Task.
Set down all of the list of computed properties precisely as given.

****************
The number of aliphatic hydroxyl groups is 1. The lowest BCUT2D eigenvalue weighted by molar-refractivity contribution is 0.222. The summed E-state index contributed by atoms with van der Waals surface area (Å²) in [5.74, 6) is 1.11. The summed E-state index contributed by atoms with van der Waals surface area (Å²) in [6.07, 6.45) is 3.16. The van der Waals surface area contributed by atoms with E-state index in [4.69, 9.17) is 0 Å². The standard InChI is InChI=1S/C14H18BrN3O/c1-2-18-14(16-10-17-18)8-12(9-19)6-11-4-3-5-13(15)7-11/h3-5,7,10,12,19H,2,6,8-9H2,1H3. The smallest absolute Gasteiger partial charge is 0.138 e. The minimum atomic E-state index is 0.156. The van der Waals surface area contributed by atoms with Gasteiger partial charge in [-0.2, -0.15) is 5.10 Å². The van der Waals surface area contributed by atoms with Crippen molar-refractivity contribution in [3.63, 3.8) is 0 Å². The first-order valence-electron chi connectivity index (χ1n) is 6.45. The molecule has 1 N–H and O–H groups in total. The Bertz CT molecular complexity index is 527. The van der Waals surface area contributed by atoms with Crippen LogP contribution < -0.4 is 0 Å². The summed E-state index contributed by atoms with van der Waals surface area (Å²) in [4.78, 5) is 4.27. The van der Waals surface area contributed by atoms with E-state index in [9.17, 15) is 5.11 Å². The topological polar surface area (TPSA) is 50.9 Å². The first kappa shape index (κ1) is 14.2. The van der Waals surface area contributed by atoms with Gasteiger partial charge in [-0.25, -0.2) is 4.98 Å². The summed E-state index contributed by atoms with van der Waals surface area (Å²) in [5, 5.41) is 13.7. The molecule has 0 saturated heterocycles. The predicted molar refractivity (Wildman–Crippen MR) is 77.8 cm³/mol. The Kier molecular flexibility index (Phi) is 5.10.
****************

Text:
The number of aliphatic hydroxyl groups is 1. The lowest BCUT2D eigenvalue weighted by molar-refractivity contribution is 0.222. The summed E-state index contributed by atoms with van der Waals surface area (Å²) in [5.74, 6) is 1.11. The summed E-state index contributed by atoms with van der Waals surface area (Å²) in [6.07, 6.45) is 3.16. The van der Waals surface area contributed by atoms with E-state index in [4.69, 9.17) is 0 Å². The standard InChI is InChI=1S/C14H18BrN3O/c1-2-18-14(16-10-17-18)8-12(9-19)6-11-4-3-5-13(15)7-11/h3-5,7,10,12,19H,2,6,8-9H2,1H3. The smallest absolute Gasteiger partial charge is 0.138 e. The minimum atomic E-state index is 0.156. The van der Waals surface area contributed by atoms with Gasteiger partial charge in [-0.2, -0.15) is 5.10 Å². The van der Waals surface area contributed by atoms with Crippen molar-refractivity contribution in [3.63, 3.8) is 0 Å². The first-order valence-electron chi connectivity index (χ1n) is 6.45. The molecule has 1 N–H and O–H groups in total. The Bertz CT molecular complexity index is 527. The van der Waals surface area contributed by atoms with Crippen LogP contribution < -0.4 is 0 Å². The summed E-state index contributed by atoms with van der Waals surface area (Å²) in [4.78, 5) is 4.27. The van der Waals surface area contributed by atoms with E-state index in [9.17, 15) is 5.11 Å². The topological polar surface area (TPSA) is 50.9 Å². The first kappa shape index (κ1) is 14.2. The van der Waals surface area contributed by atoms with Gasteiger partial charge in [-0.25, -0.2) is 4.98 Å². The summed E-state index contributed by atoms with van der Waals surface area (Å²) in [5, 5.41) is 13.7. The molecule has 0 saturated heterocycles. The predicted molar refractivity (Wildman–Crippen MR) is 77.8 cm³/mol. The Kier molecular flexibility index (Phi) is 5.10.